The Shiny Tech Future?

The Shiny Tech Future?

If you’ve been a little bit worried about Facebook leaking data to Cambridge Analytica, what google knows about you and the ramification for democracy, privacy, human rights and more, you’re not alone. Here’s a thought exercise about what’s coming and what’s at stake.

A Shiny Tech Vision…

Jane’s phone wakes her at 6:30am, reads her the weather, switches the coffee machine on and opens the south facing windows to let in the morning breeze. Her shower turns on as she enters the bathroom and adjusts to her preferred pressure and temperature and turns itself off after her preferred length of time. Based on her shower, the solar hot water system adjusts for water used and sets itself to heat over the day based on the weather forecast and the fact that it knows the shower will not be used until tomorrow morning.

At 8:51am, a driverless autonomous vehicle arrives out the front because her calendar booked it based on her work start time. It takes her and three other people into town for work. They are dropped at a designated zone surrounded by shops. There are no cars in town and people are everywhere. As Jane walks past her favourite clothes shop her phone notifies her that her dress has arrived and is ready for pick up. As Jane arrives at work she is automatically registered as present, her computer turns on, downloads and sorts email based on project priority, notifying her of actions required for the day.

Coffee is delivered based on the preference of each attendee by robot to a designated meeting room for her 9:15am meeting. At 10am the windows at home close based on the hot weather forecast, the sprinklers turn on for 20 minutes and the air conditioner sets itself to turn on five minutes before her scheduled arrival at home at 6pm.

At 3pm her house sells solar power to a neighbour who is home with the air conditioning running. The amount sold is excess power that she won’t require that evening and the money is credited to her account.

Jane has not yet taken her phone from her handbag.

A Deep Questioning …

Are you excited by this future? At first glance it looks like automated heaven. But there are serious questions to ask and they go to the nature of smart cities, of ownership, of privacy, of control, of global economic growth, of governance, of national security, of human rights and of human nature.

Corporate control?

Does a global corporation own and have access to her data?
Who built the applications?
Who owns her phone?
Is Jane locked into a corporate tech giant’s operating system that controls all aspects of her life?
Does this tech slowly learn about Jane and then subtlety influence who she is and what she buys and where she goes and what she does until she is not quite sure if she is in charge anymore?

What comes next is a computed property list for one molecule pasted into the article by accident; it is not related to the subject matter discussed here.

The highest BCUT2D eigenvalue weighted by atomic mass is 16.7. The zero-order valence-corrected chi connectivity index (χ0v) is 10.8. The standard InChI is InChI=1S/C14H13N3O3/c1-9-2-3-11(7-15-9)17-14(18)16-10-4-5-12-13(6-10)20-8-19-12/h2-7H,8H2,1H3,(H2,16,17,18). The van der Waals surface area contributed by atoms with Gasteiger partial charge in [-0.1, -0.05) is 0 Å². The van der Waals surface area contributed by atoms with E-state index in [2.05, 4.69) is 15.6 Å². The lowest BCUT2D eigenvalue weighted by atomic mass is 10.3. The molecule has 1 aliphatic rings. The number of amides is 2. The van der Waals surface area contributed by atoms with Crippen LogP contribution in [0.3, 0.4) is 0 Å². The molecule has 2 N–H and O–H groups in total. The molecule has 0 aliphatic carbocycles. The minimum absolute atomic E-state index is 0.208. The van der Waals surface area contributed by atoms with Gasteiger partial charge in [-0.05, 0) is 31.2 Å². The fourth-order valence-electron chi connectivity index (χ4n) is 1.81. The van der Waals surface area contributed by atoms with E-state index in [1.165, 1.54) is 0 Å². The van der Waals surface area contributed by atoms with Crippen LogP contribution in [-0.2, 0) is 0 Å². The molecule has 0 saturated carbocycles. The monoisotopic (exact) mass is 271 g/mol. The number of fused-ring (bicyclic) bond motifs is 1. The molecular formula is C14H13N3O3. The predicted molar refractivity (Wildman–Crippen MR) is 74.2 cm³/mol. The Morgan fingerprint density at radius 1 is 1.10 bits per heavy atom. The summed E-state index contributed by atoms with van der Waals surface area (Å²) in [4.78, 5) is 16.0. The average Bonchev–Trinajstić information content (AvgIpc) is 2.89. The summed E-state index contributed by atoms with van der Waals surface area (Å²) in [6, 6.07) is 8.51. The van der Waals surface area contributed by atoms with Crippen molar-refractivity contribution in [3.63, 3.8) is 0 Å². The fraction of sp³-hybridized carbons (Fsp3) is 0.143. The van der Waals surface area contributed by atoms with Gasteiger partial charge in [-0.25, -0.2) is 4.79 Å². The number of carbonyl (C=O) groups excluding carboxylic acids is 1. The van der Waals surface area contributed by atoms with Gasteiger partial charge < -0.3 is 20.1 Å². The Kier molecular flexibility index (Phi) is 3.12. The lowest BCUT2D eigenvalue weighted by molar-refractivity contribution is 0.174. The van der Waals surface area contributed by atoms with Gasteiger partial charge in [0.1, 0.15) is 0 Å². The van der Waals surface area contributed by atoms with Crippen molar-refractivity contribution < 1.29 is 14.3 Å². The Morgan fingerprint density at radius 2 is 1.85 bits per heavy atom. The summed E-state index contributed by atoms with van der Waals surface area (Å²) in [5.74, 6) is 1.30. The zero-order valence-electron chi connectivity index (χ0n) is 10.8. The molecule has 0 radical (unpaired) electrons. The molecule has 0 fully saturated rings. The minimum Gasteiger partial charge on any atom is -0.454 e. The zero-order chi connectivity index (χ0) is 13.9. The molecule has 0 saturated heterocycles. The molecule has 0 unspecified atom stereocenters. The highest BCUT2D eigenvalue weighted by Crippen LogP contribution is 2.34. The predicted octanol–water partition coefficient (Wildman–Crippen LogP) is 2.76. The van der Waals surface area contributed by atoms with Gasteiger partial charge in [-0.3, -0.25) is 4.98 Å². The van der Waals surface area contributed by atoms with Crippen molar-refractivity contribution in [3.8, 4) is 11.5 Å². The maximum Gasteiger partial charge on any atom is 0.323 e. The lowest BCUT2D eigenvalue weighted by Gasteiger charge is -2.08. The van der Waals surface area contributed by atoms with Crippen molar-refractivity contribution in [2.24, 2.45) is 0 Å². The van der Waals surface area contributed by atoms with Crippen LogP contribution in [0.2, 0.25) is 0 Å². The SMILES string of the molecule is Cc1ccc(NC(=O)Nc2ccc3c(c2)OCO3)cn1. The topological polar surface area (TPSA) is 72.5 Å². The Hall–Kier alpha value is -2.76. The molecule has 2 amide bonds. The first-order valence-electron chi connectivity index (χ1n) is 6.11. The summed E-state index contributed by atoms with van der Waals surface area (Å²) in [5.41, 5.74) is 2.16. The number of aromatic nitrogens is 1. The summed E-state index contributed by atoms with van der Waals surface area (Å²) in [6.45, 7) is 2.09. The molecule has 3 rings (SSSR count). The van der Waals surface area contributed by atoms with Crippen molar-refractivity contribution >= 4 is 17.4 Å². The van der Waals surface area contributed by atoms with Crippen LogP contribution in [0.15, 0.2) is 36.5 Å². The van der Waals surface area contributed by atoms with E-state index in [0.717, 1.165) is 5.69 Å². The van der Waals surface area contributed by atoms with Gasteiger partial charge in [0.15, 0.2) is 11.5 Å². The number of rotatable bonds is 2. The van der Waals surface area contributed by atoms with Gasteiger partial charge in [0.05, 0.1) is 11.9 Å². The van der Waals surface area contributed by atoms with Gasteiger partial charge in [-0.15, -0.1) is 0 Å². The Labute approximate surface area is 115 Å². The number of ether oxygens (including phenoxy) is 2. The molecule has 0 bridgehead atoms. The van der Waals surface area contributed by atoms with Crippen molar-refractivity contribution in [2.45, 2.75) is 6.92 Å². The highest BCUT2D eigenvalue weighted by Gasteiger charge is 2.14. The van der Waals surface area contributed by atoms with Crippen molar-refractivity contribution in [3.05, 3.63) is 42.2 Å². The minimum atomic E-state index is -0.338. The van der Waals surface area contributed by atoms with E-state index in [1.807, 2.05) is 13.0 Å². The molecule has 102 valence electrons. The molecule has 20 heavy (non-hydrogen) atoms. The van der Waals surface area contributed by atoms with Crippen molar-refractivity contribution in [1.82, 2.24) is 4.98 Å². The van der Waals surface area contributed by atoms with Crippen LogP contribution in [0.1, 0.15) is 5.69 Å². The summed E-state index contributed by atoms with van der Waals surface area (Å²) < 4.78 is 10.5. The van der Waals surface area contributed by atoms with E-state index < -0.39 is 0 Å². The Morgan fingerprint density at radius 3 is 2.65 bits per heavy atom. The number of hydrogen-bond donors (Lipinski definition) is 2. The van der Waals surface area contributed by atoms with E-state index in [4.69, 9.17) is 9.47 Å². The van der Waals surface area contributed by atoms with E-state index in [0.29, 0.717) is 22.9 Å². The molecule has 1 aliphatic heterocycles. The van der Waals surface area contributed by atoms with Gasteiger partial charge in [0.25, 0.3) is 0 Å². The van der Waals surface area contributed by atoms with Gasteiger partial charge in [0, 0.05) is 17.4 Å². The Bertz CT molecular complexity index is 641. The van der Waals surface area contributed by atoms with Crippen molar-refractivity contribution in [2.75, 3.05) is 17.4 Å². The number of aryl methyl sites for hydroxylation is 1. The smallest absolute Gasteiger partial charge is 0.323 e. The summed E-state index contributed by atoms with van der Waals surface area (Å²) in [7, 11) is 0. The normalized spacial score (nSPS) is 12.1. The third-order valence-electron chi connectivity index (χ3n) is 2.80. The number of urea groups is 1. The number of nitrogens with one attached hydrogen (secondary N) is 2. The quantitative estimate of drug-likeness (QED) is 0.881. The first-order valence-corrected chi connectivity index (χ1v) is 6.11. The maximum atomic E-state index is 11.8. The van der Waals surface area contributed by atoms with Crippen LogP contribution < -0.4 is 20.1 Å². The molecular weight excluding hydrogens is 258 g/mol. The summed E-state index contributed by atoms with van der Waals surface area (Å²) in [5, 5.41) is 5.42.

Who controls the internet this life is based on? Can it be switched off?
Does the tech company refuse to open the door to her house if her monthly payment is overdue?

Hacking?

Can her house be hacked?
Can the car be hacked?
Can her data be hacked?
Can her solar power be hacked?
Can her coffee machine be hacked?!
Can her shower be hacked?!!

Privacy?

What if the shop sells her dress size to weight loss programs when her weight rises, at which point they bombard her with advertising?
Does her employer own her work data and can they look at it when they like?
Does the workplace door simply not open for Jane one morning when her job has been replaced by a robot?
Does that automatically trigger all the rest of her technology to be switched off because she wont be able to pay for it?
Does the government have access to her data, barring her access to certain buildings, events or countries based on her sexual or religious preference?
Do political parties have access to her voting history, so that they can bombard her at election time with subtle behaviour change messaging she doesn’t even notice is occurring?
Do the police/government/tech companies have access to Jane’s position and movements?
Do television ads specifically target her immediate needs?
Is the drone following Jane down the street there because she googled ‘Terrorism’ 20 minutes ago, or because the friend she is walking to visit attended a political meeting last week?

Localism?

Are the data servers overseas?
Is the tech giant overseas?
Is the phone made overseas?
Are the smart sensors in everything and therefore all the products and infrastructure made overseas?
Is anyone in Jane’s home town doing any work in this system?
Is any of the money anyone is spending in her home town staying in her home town?
What exactly, is anyone doing in her home town then?
What work is Jane even doing?

Humanity?

Did Jane talk to a human all morning?
Does she feel like a monotonous robot?
Does she feel in control of her life, emotions and decisions?
Does she feel that it is worth it?
How many conversations did Jane have that morning?

Sheesh! Got the shivers yet? Because this tech is coming and fast. Most of the vision above is already technically feasible and even available. Global giants and their government friends are going to come at us with the shiny tech and grants and subsidies and powerful seminars and highly produced marketing and VIP meetings.

Take Ford Motor Company for example. They are now about personal mobility and produced this quite brilliant short video showing how they can transform transport for the better. Take a look, it’s mostly very exciting, but watch it through this lens: Ford will own the tech, do the work, provide the vehicles, own the data, use the data, sell the data and own the platform we use to move around. Take a look at the questions above again after watching the video. Excited? Scared?

We have a window of opportunity to make some choices about who owns, controls and delivers this technology in our communities. We’re thinking very seriously about all of this as we build bHive.

Bitnami